Felicity took another long swig of coffee. “Don’t I know it. Thank you for aiming me at the accounting firm you use. With all the new business I’m getting, I will need lots more help with taxes and excises. My big decision is whether I should bother with the hassle of a storefront at this point.”

Nothing about Felicity had surprised Alison more than finding out the woman owned a thriving international craft supplies business. She’d run it all from a tiny storefront.  Now the store was gone, but the popularity of the supplies catalog was skyrocketing. Some discreet mentions here and there, that was all it took. “I can’t help you with that one,” she said. “But I love the pajamas. I wouldn’t mind curling up in soft robe right now.”

“Suit and heels before breakfast is a bit much even for you.”

That was true enough. Alison said, “I had a virtual conference with a research firm in India at 4 AM local, and I have two more meetings with the Seattle office later. I really need to get home now that Justin’s done with his son’s visitation. I miss Tyler.

“I’d love to meet him someday,”  Felicity said. “It seems odd to me that your husband didn’t come with you.”

“We’re an odd couple. And we’re not lifers. I’ll be filing for release at the annual term review if Tyler doesn’t beat me to it,” Alison said. “We love each other, but….”

“Oh, yes. But.”  Felicity shrugged without taking her eyes off the view. “My mom’s favorite term is six month plus paternal support. Long enough that she’s getting tired of them, short enough they don’t start feeling entitled, she says.”

Alison bit her lip. Saying, your mom sounds like a selfish wench might not go over well. She didn’t know Felicity well enough to guess, so she went with,”There’s something for everyone.  I wish Tyler was here too, but he has some project incubating in Justin’s main R&D lab out in Seattle. He can’t telecommute. I can, and Justin needed me to run interference while his ex-wife was visiting. Compromises. We all make them.”

“Oh, yes.” Felicity retreated into staring outside at nothing, and Alison finished her tea on affectionate thoughts of her adorable, clueless, brilliant marriage partner. He was a good man. He just wasn’t the right good man to keep forever. If such a man existed. Alison had her doubts on that score.

She debated calling the security team for a briefing on whatever kerfuffle was brewing, but  Justin’s personal dramas were no longer hers to manage. She couldn’t honestly say she regretted that. Felicity had the right idea. Whatever mess Justin was making, he could clean it up himself.

She hoped.  It was so hard to stop herself from getting involved.

The snow squall blew past, and sunbeams shot through fast-moving clouds over the nearby fields. The bright rays touched bare tree limbs in the yard with golden light and gave the landscape a bleak, monochrome beauty that made Alison’s fingers itch for her camera.


Felicity remarked, “I must do a weaving in this color scheme someday. I’ve been thinking on it since I got here. Can I borrow your art camera? I should collect some index photos while the light is doing that.”

“I’d be glad to take the pictures for you.”  Being sensible didn’t stop worry from plucking at Alison’s nerves. Staying busy did, and it was nice to be appreciated for something other than efficiency. “I don’t like loaning equipment, but I work cheap. Please say yes.”

Felicity nodded firmly. “You’ve got yourself a deal.”



Where the Strong Lose

Subtitled, “An imaginary conversation between Strength and the World,” or “Why I wince when people thank me for writing strong female characters.”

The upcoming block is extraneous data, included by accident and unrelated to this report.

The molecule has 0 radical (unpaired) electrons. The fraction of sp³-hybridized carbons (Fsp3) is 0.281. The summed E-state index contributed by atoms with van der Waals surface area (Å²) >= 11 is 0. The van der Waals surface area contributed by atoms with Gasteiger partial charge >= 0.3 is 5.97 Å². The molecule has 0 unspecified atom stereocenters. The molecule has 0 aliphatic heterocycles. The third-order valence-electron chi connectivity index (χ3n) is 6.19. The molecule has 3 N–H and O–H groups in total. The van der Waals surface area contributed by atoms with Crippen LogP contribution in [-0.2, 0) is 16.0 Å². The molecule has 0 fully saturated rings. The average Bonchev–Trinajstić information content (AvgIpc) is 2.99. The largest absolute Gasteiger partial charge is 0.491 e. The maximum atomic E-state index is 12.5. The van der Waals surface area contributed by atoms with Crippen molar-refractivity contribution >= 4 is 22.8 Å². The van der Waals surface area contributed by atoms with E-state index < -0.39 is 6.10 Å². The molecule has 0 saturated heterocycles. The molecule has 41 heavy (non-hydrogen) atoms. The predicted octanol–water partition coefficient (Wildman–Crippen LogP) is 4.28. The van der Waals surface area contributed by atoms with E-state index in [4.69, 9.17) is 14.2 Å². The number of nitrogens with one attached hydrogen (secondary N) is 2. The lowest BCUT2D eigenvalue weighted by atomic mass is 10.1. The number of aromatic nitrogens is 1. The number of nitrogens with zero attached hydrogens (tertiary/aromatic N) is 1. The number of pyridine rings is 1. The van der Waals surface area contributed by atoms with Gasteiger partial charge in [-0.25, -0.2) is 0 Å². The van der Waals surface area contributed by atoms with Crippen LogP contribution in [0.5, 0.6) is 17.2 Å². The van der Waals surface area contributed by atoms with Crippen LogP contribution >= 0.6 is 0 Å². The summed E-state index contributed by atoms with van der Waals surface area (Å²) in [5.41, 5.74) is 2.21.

I attempt to write realistic characters, but I would never set out to write strong ones, because being strong sucks. Being strong means never getting the cake, and who wants that in life? What cake, you ask? (Reasonable question.) It comes from a scene in one of the earliest episodes of CSI, when a character made a sad observation that stuck with me. “I’m not the guy who gets a cake in the break room on his last day,” he said, “I’ll pack up and leave, and no one will even notice I’m gone.”

Some folks get cake and backslaps and farewell hugs but some aren’t missed at all, even if they’re perfectly well-liked and accepted, admired, respected, part of the team, and so on. Bear with the analogy here. The strong don’t get cake. Not on their last day, not on their birthday, not on their lowest days.

Cake is for nice people. Soft people. Positive, cuddly people who enjoy big celebrations and hugs and bright happy things.People who can prove they need cake because they look right, talk right, act deserving of it.

The strong say to the world, “Why shouldn’t we get a little love and cake too? Assertiveness and brashness only mean we are practiced at hiding weakness. Disdain for convention is a surrender to the painful knowledge that we can never achieve it. Effective defenses are an ingrained response to assault. We are soft beneath the armor.

Too bad, the world says. You appear self-contained and self-assured, and so you will be judged. You need nothing from others, and so you will get nothing. (Proud, some say. Stuck-up. Know-it-all. Argumentative, even. Uppity. Strident. Pushy. Negative. Critical. Bitter. Oh, yes. There’s a whole thesaurus of flaws that trail along behind strength like a sticky fringe.)

The strong say, “Those adjectives are the bricks of the walls we stand against. They expose how seldom we have the luxury of trusting anyone at our backs. We were denied until we were exhausted with the asking, until we learned to do without. That does not make us strong. It makes us lonely. We are as vulnerable and damaged behind our defenses as any human who ever lived.”

No, the world says. You don’t get to be vulnerable. The role of the strong is to brace up others. To hold, not to be held. The soft need care and nurturing and support. You do not qualify.